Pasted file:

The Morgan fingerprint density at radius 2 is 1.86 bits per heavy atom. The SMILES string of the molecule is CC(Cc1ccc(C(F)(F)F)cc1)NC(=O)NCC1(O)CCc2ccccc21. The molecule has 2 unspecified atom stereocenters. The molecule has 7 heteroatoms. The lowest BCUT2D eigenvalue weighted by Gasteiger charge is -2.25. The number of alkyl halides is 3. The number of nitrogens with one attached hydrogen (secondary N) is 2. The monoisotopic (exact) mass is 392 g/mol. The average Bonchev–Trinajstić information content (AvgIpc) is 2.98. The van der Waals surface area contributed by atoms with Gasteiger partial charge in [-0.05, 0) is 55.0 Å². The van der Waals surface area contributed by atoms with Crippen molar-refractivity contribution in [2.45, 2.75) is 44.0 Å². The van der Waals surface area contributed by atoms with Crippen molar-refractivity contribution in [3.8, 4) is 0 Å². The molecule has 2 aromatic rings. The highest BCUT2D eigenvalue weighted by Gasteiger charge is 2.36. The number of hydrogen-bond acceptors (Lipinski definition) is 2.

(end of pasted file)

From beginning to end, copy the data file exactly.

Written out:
The Morgan fingerprint density at radius 2 is 1.86 bits per heavy atom. The SMILES string of the molecule is CC(Cc1ccc(C(F)(F)F)cc1)NC(=O)NCC1(O)CCc2ccccc21. The molecule has 2 unspecified atom stereocenters. The molecule has 7 heteroatoms. The lowest BCUT2D eigenvalue weighted by Gasteiger charge is -2.25. The number of alkyl halides is 3. The number of nitrogens with one attached hydrogen (secondary N) is 2. The monoisotopic (exact) mass is 392 g/mol. The average Bonchev–Trinajstić information content (AvgIpc) is 2.98. The van der Waals surface area contributed by atoms with Gasteiger partial charge in [-0.05, 0) is 55.0 Å². The van der Waals surface area contributed by atoms with Crippen molar-refractivity contribution in [2.45, 2.75) is 44.0 Å². The van der Waals surface area contributed by atoms with Crippen molar-refractivity contribution in [3.8, 4) is 0 Å². The molecule has 2 aromatic rings. The highest BCUT2D eigenvalue weighted by Gasteiger charge is 2.36. The number of hydrogen-bond acceptors (Lipinski definition) is 2.